Committee makes recommendation; county budget heads to public hearing

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FARMINGTON – The Franklin County’s budget committee signed off on a $2.18 million budget for a six-month fiscal cycle Monday evening, clearing the way for a public meeting on Dec. 15. The six-month budget is designed to bring the county in line with the state’s June/July fiscal schedule.

While the committee spent some time debating the “program grants” section of the budget, always a controversial topic, there was little discussion on the budget itself. County commissioners had directed all department heads to submit a flat-funded budget for the six-month period, which will last from Jan. 1, 2009, to June 30, 2009. This will bring the county in line with the state’s fiscal year, a necessity due to alterations in how the Franklin County Jail will be funded.

Meanwhile, the budget process will begin again in a couple months, as the commissioners and committee prepare a new, 12-month budget for the July 1, 2009 to June 30, 2010 fiscal year.

The committee chose not to add to some relatively minor changes the commissioners had already ordered, equaling a total of $85,000 in further cuts. These cuts include $40,000 in reductions within the Sheriff’s Department, mostly in reductions in the fuel line and a recalculation of employee wages as well as the commissioners deciding not to spend $22,000 for an additional cruiser.

Another $14,000 of the reduction represents commissioners standing by their policy of flat-funding community organizations and agencies such as Western Maine Transportation, Tri-County Mental Health Services and Western Maine Community Action. These agencies came forward with proposals to increase their funding, citing tough economic times, but the commissioners have remained set in their desire not to increase or include new agency line items in the budget.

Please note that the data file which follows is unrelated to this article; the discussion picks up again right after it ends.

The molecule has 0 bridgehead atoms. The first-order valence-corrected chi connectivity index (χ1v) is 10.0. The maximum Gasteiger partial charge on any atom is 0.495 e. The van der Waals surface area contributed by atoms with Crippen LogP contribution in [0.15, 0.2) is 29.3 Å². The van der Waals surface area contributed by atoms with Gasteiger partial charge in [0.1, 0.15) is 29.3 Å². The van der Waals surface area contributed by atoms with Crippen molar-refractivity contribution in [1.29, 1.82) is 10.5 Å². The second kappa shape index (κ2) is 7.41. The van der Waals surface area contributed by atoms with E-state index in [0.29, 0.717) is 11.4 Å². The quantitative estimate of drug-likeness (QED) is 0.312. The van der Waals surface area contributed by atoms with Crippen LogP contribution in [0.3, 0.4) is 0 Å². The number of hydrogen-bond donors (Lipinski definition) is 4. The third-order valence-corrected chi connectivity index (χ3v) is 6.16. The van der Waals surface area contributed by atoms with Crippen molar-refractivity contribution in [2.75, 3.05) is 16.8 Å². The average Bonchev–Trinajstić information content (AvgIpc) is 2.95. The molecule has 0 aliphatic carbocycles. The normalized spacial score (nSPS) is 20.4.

The flat-funding method of funding only a list of specific agencies triggered debate within the budget committee, which is no change from the past few years. The system allows agencies to approach only one entity, the county, rather than many, the towns. However, some towns complain that their communities do now benefit as much as others from these nonprofit agencies. Others say that the method prevents a community from not donating to an agency and then having citizens use the services through a different town.

Committee members complained that the system was too inflexible, as it didn’t let new agencies be considered for funding and it didn’t allow for adjustments based on their circumstances. As an example, Western Maine Community Action Executive Director Fenwick Fowler argued before the committee that his agency should receive more that the flat-funded recommendation of $16,500, given the difficult and essential tasks his agency would be performing over the course of an economic and seasonal winter.

“We think the community needs it,” Fowler said, “and we think the county sees a direct return.”

Wilton Selectman and Budget Committee Member Russell Black, among others, noted that the current system needed another look. However, he also said making an exception for a single agency without looking at the entire system could be problematic.

“Just to play devil’s advocate here,” he said, “once you’ve stopped flat-funding one group, they’re all going to want it.”

The committee expressed interest in developing a criteria for agencies under consideration for county funding, beyond the current system of same organizations and same funding.

The budget’s public meeting will be held on Dec. 15, at 6 p.m. in the Franklin County Courthouse’s large courtroom, which is on the second floor.

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